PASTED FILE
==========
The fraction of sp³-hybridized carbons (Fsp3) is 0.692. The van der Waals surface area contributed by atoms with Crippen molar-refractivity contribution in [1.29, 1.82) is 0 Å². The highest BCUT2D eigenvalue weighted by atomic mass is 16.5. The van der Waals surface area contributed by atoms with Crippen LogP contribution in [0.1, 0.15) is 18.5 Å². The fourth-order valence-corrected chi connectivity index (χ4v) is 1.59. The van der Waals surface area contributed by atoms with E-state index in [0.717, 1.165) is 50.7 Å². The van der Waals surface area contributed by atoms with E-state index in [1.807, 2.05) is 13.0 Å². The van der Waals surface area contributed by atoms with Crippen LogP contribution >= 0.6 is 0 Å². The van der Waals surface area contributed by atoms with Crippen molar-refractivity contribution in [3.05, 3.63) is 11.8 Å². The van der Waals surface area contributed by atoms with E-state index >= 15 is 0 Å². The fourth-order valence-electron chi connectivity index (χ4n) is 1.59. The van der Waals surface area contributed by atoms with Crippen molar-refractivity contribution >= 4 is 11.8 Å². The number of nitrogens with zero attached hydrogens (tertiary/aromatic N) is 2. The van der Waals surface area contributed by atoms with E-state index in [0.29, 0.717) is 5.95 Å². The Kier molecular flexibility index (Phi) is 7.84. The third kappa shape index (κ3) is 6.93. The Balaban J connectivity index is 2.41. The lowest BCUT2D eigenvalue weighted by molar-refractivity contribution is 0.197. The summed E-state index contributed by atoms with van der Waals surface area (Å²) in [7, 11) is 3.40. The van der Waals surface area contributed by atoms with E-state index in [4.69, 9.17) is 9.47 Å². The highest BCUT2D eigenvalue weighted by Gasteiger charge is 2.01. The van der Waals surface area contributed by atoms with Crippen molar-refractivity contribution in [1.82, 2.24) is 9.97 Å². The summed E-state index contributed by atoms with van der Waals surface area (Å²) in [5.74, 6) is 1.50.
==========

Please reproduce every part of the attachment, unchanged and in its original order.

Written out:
The fraction of sp³-hybridized carbons (Fsp3) is 0.692. The van der Waals surface area contributed by atoms with Crippen molar-refractivity contribution in [1.29, 1.82) is 0 Å². The highest BCUT2D eigenvalue weighted by atomic mass is 16.5. The van der Waals surface area contributed by atoms with Crippen LogP contribution in [0.1, 0.15) is 18.5 Å². The fourth-order valence-corrected chi connectivity index (χ4v) is 1.59. The van der Waals surface area contributed by atoms with E-state index in [0.717, 1.165) is 50.7 Å². The van der Waals surface area contributed by atoms with E-state index in [1.807, 2.05) is 13.0 Å². The van der Waals surface area contributed by atoms with Crippen LogP contribution >= 0.6 is 0 Å². The van der Waals surface area contributed by atoms with Crippen molar-refractivity contribution in [3.05, 3.63) is 11.8 Å². The van der Waals surface area contributed by atoms with E-state index >= 15 is 0 Å². The fourth-order valence-electron chi connectivity index (χ4n) is 1.59. The van der Waals surface area contributed by atoms with Crippen molar-refractivity contribution >= 4 is 11.8 Å². The number of nitrogens with zero attached hydrogens (tertiary/aromatic N) is 2. The van der Waals surface area contributed by atoms with E-state index in [0.29, 0.717) is 5.95 Å². The Kier molecular flexibility index (Phi) is 7.84. The third kappa shape index (κ3) is 6.93. The Balaban J connectivity index is 2.41. The lowest BCUT2D eigenvalue weighted by molar-refractivity contribution is 0.197. The summed E-state index contributed by atoms with van der Waals surface area (Å²) in [7, 11) is 3.40. The van der Waals surface area contributed by atoms with E-state index in [4.69, 9.17) is 9.47 Å². The highest BCUT2D eigenvalue weighted by Gasteiger charge is 2.01. The van der Waals surface area contributed by atoms with Crippen molar-refractivity contribution in [1.82, 2.24) is 9.97 Å². The summed E-state index contributed by atoms with van der Waals surface area (Å²) in [5.74, 6) is 1.50.